Discipleship doesn’t just happen in church though. At school I graduated from (LA College of Music) I realize that I was being discipled – musically – by the teachers there, and even by some of my friends. Pastors (at your church or on recorded sermons), family members, or authors (through books) can also disciple you. It’s coming alongside someone and learning how they operate, with the intent of applying what you pick up. So be careful about who’s influencing you!
How does it work?
You’d be surprised at how simple – yet effective – discipleship can be. When my pastor handed me that red electric guitar and allowed me to play in the band, he probably had no idea of how big of an impact it would have on my life. But it changed my life’s trajectory completely, and for the better. It amazes me how those people shared those moments with me, and walked me through the often rough learning process .
(Long story short: Psalm 98:4 says to make a “joyful noise unto the Lord,” which isn’t necessarily “beautiful.” A middle schooler banging out distorted open chords sure is joyful, but I’ll spare your ears the demonstration)
Similarly, discipleship doesn’t have to be an intensive 4-year program, living like monks in the middle of nowhere. It just means sharing a few everyday moments with somebody. Never think small things don’t matter. God sees them, and will use them to change lives. You’d be surprised!
This article was posted on a website called “the Art of Worship”; how does discipleship apply to that? When we worship God, we give Him the honor and glory. But we must first acknowledge who He is. We do this when we undergo the process of discipleship, and learn about His nature through each other. After all, we are His image-bearers in two ways.
The first is common to all humanity: by creation/birth (Genesis 1:26).
The second is common to those who follow Christ: by the Spirit within us (John 3:6-7).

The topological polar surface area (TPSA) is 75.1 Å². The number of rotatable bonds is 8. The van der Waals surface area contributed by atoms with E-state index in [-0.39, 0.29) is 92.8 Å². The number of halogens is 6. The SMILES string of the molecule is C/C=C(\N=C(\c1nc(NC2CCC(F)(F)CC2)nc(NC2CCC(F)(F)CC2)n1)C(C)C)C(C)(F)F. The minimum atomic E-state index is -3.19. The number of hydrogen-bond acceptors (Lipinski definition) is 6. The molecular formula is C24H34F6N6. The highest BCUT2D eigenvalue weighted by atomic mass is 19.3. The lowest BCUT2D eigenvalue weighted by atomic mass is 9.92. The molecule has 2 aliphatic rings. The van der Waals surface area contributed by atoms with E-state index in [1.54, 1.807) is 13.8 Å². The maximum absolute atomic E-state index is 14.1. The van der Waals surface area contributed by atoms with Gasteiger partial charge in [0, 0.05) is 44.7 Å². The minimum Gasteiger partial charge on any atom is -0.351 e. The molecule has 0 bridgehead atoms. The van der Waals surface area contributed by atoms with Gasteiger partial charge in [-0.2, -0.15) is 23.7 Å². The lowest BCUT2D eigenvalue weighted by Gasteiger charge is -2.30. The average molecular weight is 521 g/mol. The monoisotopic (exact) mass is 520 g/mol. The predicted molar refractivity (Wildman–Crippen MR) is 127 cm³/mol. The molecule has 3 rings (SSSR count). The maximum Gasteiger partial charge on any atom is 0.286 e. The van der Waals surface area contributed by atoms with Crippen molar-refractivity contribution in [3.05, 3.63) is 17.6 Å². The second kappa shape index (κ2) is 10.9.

To be a “lone-ranger Christian” is to miss out on all of that. We need to be continually reminding each other of the Gospel, and what it looks like to respond in worship through concrete action. That doesn’t just look like worship team on Sundays (although it’s definitely one way). Instead, it should manifest in our daily walking and talking: specifically, in community.
In fact, we should all be aware of the discipling relationships around us. Because of these, even our smallest actions reflect God – or not (uh oh) – and inevitably alter peoples’ perception of Him. In which direction are we leading our congregations? Our team members? Our families and friends? And are we making our small moments intentional, or just floating by passively? These are things we must be thinking about when we go through the week. And specifically for those who lead the congregation in singing, it should change the way we make music (more on that later).
Finally, through all of this, we are being discipled by God. It is He who arranges these meetings and relationships, ultimately to draw you to Himself. This is what Jesus tells us this in in Matthew 23:8-9.
“Do not be called Rabbi; for One is your Teacher, and you are all brothers. Do not call anyone on earth your father; for One is your Father, He who is in heaven.”
Be mindful of those discipling relationships; thank God for them this week! And if you don’t have anyone to disciple or be discipled by, ask God to show you people, and continue to develop friendships by spending time in Scripture, prayer, and meaningful conversation.
I hope that as you continue to follow Christ, you would acknowledge the overarching role discipleship has in our lives, and continually grow as a result!
(All scriptures taken from NASB, using biblegateway.com)